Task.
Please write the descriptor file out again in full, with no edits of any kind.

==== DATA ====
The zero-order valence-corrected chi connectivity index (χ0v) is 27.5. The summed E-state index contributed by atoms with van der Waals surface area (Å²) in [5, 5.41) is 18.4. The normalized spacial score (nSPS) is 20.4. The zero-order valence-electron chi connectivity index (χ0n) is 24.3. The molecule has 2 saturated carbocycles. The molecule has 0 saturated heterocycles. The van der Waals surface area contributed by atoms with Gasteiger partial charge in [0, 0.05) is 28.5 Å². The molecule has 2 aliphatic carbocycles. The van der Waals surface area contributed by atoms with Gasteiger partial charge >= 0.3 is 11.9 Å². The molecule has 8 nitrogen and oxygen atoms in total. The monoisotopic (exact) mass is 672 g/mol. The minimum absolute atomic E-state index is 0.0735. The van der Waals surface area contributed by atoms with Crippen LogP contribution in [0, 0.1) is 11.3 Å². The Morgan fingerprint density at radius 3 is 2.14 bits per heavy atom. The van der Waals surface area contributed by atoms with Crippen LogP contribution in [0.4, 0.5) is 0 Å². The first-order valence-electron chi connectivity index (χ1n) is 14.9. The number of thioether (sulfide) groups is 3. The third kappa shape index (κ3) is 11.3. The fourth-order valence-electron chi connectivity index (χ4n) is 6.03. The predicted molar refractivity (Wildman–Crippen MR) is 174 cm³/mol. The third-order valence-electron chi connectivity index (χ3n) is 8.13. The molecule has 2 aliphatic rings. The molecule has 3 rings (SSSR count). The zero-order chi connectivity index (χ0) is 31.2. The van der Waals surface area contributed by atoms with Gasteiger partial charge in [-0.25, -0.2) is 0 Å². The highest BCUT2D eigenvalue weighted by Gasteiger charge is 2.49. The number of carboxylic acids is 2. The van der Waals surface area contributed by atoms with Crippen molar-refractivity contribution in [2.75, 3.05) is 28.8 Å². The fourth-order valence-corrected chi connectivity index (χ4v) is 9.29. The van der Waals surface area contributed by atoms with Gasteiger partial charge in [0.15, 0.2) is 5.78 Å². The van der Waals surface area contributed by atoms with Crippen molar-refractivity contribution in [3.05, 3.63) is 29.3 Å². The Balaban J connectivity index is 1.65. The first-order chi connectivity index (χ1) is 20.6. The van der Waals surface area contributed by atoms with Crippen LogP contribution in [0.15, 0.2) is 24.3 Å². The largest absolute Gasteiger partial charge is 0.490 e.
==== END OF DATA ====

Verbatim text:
The zero-order valence-corrected chi connectivity index (χ0v) is 27.5. The summed E-state index contributed by atoms with van der Waals surface area (Å²) in [5, 5.41) is 18.4. The normalized spacial score (nSPS) is 20.4. The zero-order valence-electron chi connectivity index (χ0n) is 24.3. The molecule has 2 saturated carbocycles. The molecule has 0 saturated heterocycles. The van der Waals surface area contributed by atoms with Gasteiger partial charge in [0, 0.05) is 28.5 Å². The molecule has 2 aliphatic carbocycles. The van der Waals surface area contributed by atoms with Gasteiger partial charge >= 0.3 is 11.9 Å². The molecule has 8 nitrogen and oxygen atoms in total. The monoisotopic (exact) mass is 672 g/mol. The minimum absolute atomic E-state index is 0.0735. The van der Waals surface area contributed by atoms with Crippen LogP contribution in [0, 0.1) is 11.3 Å². The Morgan fingerprint density at radius 3 is 2.14 bits per heavy atom. The van der Waals surface area contributed by atoms with Crippen LogP contribution in [0.4, 0.5) is 0 Å². The first-order valence-electron chi connectivity index (χ1n) is 14.9. The number of thioether (sulfide) groups is 3. The third kappa shape index (κ3) is 11.3. The fourth-order valence-electron chi connectivity index (χ4n) is 6.03. The predicted molar refractivity (Wildman–Crippen MR) is 174 cm³/mol. The third-order valence-electron chi connectivity index (χ3n) is 8.13. The molecule has 2 aliphatic rings. The molecule has 3 rings (SSSR count). The zero-order chi connectivity index (χ0) is 31.2. The van der Waals surface area contributed by atoms with Gasteiger partial charge in [-0.25, -0.2) is 0 Å². The highest BCUT2D eigenvalue weighted by Gasteiger charge is 2.49. The number of carboxylic acids is 2. The van der Waals surface area contributed by atoms with Crippen molar-refractivity contribution in [2.75, 3.05) is 28.8 Å². The fourth-order valence-corrected chi connectivity index (χ4v) is 9.29. The van der Waals surface area contributed by atoms with Gasteiger partial charge in [0.15, 0.2) is 5.78 Å². The van der Waals surface area contributed by atoms with Crippen molar-refractivity contribution in [3.05, 3.63) is 29.3 Å². The Balaban J connectivity index is 1.65. The first-order chi connectivity index (χ1) is 20.6. The van der Waals surface area contributed by atoms with Crippen LogP contribution in [0.15, 0.2) is 24.3 Å². The largest absolute Gasteiger partial charge is 0.490 e.